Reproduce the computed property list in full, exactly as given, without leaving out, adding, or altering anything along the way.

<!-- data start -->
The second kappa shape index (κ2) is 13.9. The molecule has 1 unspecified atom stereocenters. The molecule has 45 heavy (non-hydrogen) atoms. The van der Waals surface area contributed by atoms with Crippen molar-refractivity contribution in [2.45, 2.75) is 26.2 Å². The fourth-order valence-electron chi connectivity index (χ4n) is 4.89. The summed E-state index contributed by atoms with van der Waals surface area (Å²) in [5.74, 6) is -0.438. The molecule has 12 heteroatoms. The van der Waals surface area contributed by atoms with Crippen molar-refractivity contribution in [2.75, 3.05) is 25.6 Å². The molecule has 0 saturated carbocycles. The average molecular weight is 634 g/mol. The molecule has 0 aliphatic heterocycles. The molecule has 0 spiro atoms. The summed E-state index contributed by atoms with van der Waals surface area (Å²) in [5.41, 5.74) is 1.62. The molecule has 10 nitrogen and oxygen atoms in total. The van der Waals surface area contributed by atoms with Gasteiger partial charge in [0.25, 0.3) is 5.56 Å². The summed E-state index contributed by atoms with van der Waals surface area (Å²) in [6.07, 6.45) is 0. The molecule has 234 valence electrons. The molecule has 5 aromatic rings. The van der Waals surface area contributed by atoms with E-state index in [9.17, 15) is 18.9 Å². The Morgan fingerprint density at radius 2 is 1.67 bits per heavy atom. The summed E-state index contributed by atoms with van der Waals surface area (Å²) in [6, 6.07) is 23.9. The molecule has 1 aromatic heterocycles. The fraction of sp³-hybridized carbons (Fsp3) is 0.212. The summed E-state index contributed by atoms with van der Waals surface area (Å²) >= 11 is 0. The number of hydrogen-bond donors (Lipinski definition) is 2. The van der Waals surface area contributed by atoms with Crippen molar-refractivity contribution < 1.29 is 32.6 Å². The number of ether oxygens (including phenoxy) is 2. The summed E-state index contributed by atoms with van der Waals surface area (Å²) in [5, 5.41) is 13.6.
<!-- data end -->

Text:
The second kappa shape index (κ2) is 13.9. The molecule has 1 unspecified atom stereocenters. The molecule has 45 heavy (non-hydrogen) atoms. The van der Waals surface area contributed by atoms with Crippen molar-refractivity contribution in [2.45, 2.75) is 26.2 Å². The fourth-order valence-electron chi connectivity index (χ4n) is 4.89. The summed E-state index contributed by atoms with van der Waals surface area (Å²) in [5.74, 6) is -0.438. The molecule has 12 heteroatoms. The van der Waals surface area contributed by atoms with Crippen molar-refractivity contribution in [2.75, 3.05) is 25.6 Å². The molecule has 0 saturated carbocycles. The average molecular weight is 634 g/mol. The molecule has 0 aliphatic heterocycles. The molecule has 0 spiro atoms. The summed E-state index contributed by atoms with van der Waals surface area (Å²) in [5.41, 5.74) is 1.62. The molecule has 10 nitrogen and oxygen atoms in total. The van der Waals surface area contributed by atoms with Gasteiger partial charge in [0.25, 0.3) is 5.56 Å². The summed E-state index contributed by atoms with van der Waals surface area (Å²) in [6.07, 6.45) is 0. The molecule has 234 valence electrons. The molecule has 5 aromatic rings. The van der Waals surface area contributed by atoms with E-state index in [9.17, 15) is 18.9 Å². The Morgan fingerprint density at radius 2 is 1.67 bits per heavy atom. The summed E-state index contributed by atoms with van der Waals surface area (Å²) in [6, 6.07) is 23.9. The molecule has 1 aromatic heterocycles. The fraction of sp³-hybridized carbons (Fsp3) is 0.212. The summed E-state index contributed by atoms with van der Waals surface area (Å²) >= 11 is 0. The number of hydrogen-bond donors (Lipinski definition) is 2. The van der Waals surface area contributed by atoms with Crippen molar-refractivity contribution < 1.29 is 32.6 Å². The number of ether oxygens (including phenoxy) is 2. The summed E-state index contributed by atoms with van der Waals surface area (Å²) in [5, 5.41) is 13.6.